Because many of them are just plain wrong.

And some of them are dangerous.

One of those I consider dangerous is this:  “God will not give you more than you can handle”.

Read the rest here: https://thelifeididntchoose.com/2018/12/26/absolutely-more-than-i-can-handle/

Nothing Tidy About That First Christmas

We’ve whitewashed everything about this scene:  beatific Mary gazing serenely at a cleaned up baby cozy in a cleaned up manger towered over by Joseph and surrounded by adoring shepherds and freshly groomed, sweet smelling animals.

It was nothing like that.

Birth is pain and sweat and effort.

And messy.  So, so messy.

I like to think more clearly about what that night was like.  It helps my heart to know that even while God was being birthed as a man into the world He created, He didn’t hide the hard.

Read the rest here: https://thelifeididntchoose.com/2018/12/24/christmas-drama/

The Missing Never Ends

It’s been five plus years since Dominic ran ahead to Heaven.

And while I’ve grown stronger and better able to carry the load of grief, the missing never ends.

I cannot become accustomed to photos that don’t include one of my children. I can’t set aside the sense that someone is absent from the table. It still seems unreal and unnatural for there not to be presents under the tree with Dom’s name on them. It is absolutely impossible for me to tick off the current ages of my kids without a pause for the age Dominic should be, but isn’t.

Now missing Dominic on one side of life is bookended by missing my mama on the other.

Sure, it’s perfectly natural and orderly for our parents to leave this life before us.

But it isn’t painless.

As a matter of fact, it is very, very painful.

I miss the generational space between me and eternity. I miss Mama’s voice, her silly stories, her peculiar habits and stubborn nature. I miss seeing her in the chair that was her daily perch these past two years. I miss the way she piddled with her food always declaring, “I eat everything on my plate” when she knew good and well she didn’t.

My mama, Patty Hart, and me as a baby.

Our circle is smaller this year.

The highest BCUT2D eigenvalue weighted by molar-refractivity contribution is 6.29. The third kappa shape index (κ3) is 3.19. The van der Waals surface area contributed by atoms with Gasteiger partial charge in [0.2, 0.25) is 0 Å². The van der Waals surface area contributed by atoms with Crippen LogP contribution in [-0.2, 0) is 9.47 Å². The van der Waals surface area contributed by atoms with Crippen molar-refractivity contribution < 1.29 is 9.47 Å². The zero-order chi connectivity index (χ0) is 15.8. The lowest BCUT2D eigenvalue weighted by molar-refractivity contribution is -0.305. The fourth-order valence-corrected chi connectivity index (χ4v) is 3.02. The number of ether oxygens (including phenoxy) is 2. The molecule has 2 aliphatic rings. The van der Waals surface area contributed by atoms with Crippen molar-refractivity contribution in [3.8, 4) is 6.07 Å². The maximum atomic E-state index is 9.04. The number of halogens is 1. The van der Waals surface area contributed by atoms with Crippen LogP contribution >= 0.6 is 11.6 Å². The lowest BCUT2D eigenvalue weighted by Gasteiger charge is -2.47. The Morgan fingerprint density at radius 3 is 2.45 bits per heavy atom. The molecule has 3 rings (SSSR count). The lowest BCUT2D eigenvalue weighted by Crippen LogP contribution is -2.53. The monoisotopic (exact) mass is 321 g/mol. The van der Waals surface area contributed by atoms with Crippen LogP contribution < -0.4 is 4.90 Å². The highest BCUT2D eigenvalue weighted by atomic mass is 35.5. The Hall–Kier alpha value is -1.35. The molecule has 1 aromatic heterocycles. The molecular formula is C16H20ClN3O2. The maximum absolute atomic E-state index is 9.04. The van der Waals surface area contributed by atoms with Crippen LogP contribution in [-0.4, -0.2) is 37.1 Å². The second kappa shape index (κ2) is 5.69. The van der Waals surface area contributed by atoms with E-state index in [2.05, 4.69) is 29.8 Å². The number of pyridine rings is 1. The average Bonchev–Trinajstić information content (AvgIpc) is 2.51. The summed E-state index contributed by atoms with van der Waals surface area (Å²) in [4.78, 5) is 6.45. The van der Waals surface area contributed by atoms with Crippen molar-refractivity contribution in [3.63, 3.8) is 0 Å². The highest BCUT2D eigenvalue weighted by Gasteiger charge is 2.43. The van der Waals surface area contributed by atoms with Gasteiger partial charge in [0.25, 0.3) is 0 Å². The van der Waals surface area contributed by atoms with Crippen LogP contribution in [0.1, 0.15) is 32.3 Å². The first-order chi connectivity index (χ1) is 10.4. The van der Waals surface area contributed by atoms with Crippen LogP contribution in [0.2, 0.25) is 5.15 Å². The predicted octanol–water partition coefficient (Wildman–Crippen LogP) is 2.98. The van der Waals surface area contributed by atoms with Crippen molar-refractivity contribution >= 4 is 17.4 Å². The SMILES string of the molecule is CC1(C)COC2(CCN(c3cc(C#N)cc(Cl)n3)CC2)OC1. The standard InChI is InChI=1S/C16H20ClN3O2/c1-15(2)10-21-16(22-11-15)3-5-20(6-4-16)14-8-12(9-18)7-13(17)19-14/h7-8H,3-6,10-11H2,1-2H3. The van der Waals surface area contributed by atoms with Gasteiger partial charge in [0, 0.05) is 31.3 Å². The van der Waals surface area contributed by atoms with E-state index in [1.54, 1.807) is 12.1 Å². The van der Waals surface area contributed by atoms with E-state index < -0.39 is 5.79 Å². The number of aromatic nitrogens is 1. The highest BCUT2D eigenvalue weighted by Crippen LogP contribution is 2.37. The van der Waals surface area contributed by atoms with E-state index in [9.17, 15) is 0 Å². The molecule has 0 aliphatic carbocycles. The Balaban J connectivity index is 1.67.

When we gather for opening presents and enjoying the Christmas feast there will be two people absent.

My heart will always mark the space where Mama and Dominic SHOULD be.

The missing never ends.

Within That Hope, We Lament

Yesterday I stood next to my mama’s casket and met person after person who came to pay respects.

It was beautiful and awful all at the same time.

It was precious to hear the many ways Mama had brightened other people’s lives, extended hospitality, shared experiences and encouraged hearts.

It was awful to know she wouldn’t be doing that anymore. Her voice is silent, her smile is forever fixed into a not-really-like-her expression and her eyes closed.

I have been so busy that I really haven’t had time to mourn her yet. It’s coming.

Oh, how I know it’s coming.

But one thing I know now that I didn’t know when Dominic ran ahead to Heaven is this: Hope in Christ creates a safe space for all my questions, sadness and crying out.

God collects my tears. He does not disdain my sadness. He leans in and listens to my lament.

To have healthy fellowship with God we must be honest and realistic about our circumstances and our reactions to them.  To have a healthy emotional, spiritual, and mental life, we must be honest with ourselves.  One truth about our lives is that we are broken; we inevitably encounter our own suffering and that of others, and eventually we die.  How does our Lord teach us to respond to this?  He teaches us hope, and within that hope we use lament to speak to God of the painful delay of peace.  All laments ultimately go to God, with whom we wrestle and rest.

Kelly M. Kapic, Embodied Hope

Peace is coming but it’s not here yet.

And it is perfectly OK to admit that, to mourn that, to take notice of the gap between the promise and the present.